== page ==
Fast confocal imaging of calcium released from stores in dendritic spines


Correspondence: M. Segal. E-mail:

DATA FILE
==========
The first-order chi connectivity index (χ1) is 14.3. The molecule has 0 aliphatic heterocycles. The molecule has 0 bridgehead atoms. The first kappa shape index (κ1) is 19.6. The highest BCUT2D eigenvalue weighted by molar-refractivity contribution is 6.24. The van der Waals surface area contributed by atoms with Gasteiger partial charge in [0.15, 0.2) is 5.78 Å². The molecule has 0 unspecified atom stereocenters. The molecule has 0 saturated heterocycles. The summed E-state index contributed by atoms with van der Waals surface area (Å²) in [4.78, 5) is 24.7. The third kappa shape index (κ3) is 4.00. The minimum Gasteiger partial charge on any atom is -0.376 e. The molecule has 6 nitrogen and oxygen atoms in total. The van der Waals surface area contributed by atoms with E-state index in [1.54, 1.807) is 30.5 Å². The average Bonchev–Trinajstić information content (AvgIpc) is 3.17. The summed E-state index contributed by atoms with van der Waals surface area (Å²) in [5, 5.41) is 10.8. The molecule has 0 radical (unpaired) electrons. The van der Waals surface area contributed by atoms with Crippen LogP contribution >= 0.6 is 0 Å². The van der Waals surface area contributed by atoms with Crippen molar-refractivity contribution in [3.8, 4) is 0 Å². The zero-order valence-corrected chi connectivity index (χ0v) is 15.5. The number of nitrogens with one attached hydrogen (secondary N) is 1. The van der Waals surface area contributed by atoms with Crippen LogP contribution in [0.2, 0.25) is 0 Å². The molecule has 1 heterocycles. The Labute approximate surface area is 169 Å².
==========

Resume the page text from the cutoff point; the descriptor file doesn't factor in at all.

The emerging significance of calcium stores in neuronal plasticity and the assumed involvement of dendritic spines in long-term plastic properties of neurons have led us to examine the presence and possible regulation of calcium stores in dendritic spines. Immunohistochemical staining for ryanodine receptors was found in dendritic spines of cultured hippocampal neurons. Confocal microscopic imaging of calcium transients in dendritic spines of these neurons in response to caffeine allowed us to demonstrate an independent and unique calcium store in spines. The response to caffeine was blocked by thapsigargin and ryanodine, and maintained in calcium-free medium. The calcium stores were depleted faster in the spines than the dendrites. Furthermore, when calcium was released from stores under calcium-free conditions, and diffused passively between the spine and the dendrite, the length of the spine neck determined the degree of spine independence. Finally, the caffeine-sensitive ryanodine receptor-linked calcium store was instrumental in regulating the response of neurons to glutamate. These results have important implications for understanding the roles of dendritic spines in neuronal integration and plasticity.